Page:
Getting Enough Calories on a High Raw Diet
Posted on April 18 2013 | (8) Comments
Category:New To Raw Foods
Nutrition and calories are topics that frequently come up with regard to a raw food diet. So in this post from my New to Raw blog series, I’d like to talk about calories, raw food, and (for a change) cooked food, too.
Count Your Blessings, Not Calories
Raw food recipes have an abundance of nutrients to fuel your body, satisfy your appetite for a long time, and keep your blood sugar stable. They also have tons of taste, aroma, and texture to satisfy all your senses.
Not everybody wants to lose weight with raw food. And unfortunately, the sheer volume of raw food you need to consume in order to meet your body’s nutritional and caloric needs can make it difficult for some people to get enough calories when eating 100% raw food.
This is where healthy cooked foods come in.
What’s Cooking in a Raw Food World
As many of you know, I’m a flexible raw foodie. My approach to the raw food diet is that we should all be eating more fruits and vegetables, and that when you eat at least some of your fruits and veggies uncooked you're going to get a lot more vitamins, phytonutrients, and enzymes in your diet.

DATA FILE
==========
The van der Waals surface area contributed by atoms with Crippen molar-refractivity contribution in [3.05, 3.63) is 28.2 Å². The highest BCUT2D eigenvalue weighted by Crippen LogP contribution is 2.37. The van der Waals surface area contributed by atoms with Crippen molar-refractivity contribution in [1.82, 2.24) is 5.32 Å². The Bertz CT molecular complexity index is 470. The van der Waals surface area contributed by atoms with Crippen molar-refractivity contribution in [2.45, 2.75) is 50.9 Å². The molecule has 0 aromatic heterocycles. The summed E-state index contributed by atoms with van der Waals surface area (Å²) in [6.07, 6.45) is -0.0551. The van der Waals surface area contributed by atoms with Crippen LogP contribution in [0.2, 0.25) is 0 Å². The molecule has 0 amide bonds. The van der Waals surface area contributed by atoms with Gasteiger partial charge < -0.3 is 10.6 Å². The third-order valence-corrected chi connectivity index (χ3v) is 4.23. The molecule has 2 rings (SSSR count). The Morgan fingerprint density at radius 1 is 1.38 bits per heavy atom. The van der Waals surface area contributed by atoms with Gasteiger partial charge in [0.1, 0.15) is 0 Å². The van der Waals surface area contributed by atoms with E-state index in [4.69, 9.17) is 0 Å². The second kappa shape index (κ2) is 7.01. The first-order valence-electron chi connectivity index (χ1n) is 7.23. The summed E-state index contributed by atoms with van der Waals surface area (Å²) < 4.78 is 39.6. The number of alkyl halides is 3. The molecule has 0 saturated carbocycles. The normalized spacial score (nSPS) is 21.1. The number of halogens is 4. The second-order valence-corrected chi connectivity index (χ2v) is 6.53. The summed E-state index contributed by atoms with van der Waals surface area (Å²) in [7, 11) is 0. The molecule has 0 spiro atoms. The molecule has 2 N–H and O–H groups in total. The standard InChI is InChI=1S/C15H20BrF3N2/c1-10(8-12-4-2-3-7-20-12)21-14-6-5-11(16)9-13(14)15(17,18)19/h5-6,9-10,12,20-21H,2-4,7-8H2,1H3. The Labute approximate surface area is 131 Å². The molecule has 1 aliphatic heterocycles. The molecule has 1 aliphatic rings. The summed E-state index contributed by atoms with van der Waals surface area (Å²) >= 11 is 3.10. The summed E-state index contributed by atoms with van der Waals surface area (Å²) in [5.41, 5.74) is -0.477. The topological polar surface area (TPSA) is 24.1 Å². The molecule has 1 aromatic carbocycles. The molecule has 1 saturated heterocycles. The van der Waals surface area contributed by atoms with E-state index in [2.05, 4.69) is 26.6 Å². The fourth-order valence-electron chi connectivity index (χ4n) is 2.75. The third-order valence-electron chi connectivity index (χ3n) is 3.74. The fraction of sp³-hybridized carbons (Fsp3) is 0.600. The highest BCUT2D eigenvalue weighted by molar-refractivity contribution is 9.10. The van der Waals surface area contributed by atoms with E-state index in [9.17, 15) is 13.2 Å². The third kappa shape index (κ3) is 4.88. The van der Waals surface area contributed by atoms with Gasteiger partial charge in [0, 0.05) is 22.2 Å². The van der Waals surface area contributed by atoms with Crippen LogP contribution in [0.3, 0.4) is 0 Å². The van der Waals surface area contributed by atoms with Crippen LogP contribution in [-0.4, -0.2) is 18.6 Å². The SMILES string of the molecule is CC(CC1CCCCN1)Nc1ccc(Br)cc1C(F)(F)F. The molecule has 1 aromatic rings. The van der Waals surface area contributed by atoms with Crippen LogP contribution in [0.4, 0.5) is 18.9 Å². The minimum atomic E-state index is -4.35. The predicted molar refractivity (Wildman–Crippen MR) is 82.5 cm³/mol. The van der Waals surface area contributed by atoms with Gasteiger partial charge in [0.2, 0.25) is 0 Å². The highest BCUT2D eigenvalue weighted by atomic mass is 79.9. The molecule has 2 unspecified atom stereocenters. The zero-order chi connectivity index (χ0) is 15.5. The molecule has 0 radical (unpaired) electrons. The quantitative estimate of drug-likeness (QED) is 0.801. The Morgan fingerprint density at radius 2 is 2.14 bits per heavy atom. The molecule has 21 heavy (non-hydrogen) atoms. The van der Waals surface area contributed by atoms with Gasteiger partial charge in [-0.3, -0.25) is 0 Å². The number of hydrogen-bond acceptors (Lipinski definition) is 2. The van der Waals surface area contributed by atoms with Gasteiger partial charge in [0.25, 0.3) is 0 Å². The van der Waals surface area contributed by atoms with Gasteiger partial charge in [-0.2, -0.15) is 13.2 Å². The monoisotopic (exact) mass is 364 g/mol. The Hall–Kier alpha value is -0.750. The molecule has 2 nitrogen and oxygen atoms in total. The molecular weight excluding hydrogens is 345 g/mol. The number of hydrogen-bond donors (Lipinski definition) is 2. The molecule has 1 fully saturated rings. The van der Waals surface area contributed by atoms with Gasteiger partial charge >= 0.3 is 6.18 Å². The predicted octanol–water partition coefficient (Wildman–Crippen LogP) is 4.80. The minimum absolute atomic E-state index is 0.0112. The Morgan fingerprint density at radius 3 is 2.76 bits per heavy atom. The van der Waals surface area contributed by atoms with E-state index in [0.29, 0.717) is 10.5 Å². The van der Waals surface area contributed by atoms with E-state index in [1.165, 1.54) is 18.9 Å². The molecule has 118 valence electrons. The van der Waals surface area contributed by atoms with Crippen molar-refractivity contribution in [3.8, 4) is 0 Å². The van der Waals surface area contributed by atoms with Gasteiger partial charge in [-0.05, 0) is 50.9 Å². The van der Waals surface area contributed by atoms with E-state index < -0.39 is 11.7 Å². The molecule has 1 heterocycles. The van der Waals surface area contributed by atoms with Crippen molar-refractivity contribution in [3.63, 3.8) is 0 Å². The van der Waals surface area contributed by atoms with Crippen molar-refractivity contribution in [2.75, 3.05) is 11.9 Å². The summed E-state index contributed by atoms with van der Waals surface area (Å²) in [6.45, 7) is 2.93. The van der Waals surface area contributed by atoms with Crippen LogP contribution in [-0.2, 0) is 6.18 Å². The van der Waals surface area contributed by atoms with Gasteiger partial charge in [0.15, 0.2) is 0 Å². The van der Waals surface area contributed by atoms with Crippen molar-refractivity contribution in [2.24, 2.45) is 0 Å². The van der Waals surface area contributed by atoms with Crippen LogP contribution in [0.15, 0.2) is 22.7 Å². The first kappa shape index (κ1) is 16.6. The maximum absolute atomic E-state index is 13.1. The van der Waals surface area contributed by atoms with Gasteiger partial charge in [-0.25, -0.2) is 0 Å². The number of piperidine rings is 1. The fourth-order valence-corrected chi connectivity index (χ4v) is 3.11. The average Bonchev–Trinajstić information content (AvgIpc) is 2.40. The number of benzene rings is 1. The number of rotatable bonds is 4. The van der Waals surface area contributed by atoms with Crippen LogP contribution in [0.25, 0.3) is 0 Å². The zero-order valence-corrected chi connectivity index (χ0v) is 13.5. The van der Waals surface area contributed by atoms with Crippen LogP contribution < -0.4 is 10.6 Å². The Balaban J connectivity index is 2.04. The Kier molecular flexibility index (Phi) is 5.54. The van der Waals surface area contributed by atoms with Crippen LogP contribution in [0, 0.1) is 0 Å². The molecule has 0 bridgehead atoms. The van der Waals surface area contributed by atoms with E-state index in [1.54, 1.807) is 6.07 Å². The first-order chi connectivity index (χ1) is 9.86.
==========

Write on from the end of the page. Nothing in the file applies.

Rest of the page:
By focusing on raw foods, you'll also be automatically eliminating unhealthful cooked foods such as saturated fat, meat, dairy, flour, and sugar...along with the empty, unnecessary calories they deliver.
4 Cooked Foods to Enjoy & 1 Great Recipe
From a health perspective, including cooked foods in your diet isn't a problem as long you make good choices about the foods you choose for your extra calories. Complex carbohydrates are high in calories and nutrition. You get them from:
- Baked or steamed root vegetables - sweet potatoes, beets, winter squash
- Whole grains - brown rice, quinoa
- Beans – black, red, garbanzo
- Lentils – red, brown
Allocating 25% of my diet to eating these cooked foods will add to my caloric load, but still allow me to eat mostly raw.
My raw Zucchini Hummus recipe is lighter than the version you find in most Middle Eastern restaurants, and completely raw. When I feel like I need some extra calories, however, I make a traditional Garbanzo Bean Hummus, replacing the zucchini with 1 1/4 cups of cooked garbanzo beans (chickpeas) and a quarter-cup of water.
The Next Step—Join My Online Course
This is the end of my New to Raw blog series, but the chance to begin something even better: a lifetime love affair with raw food.
You can also join my virtual classroom where raw food is the curriculum. In my online course, Ready for Raw, I’ll share my tricks for transforming food preparation from a task into a simple yet creative pleasure. You’ll receive:
- Step-by-step instruction
- Professionally produced videos
- Interactive Q&A sessions, and
- Lively online discussions
Sign up for my Ready for Raw online course, and school will be in session tonight.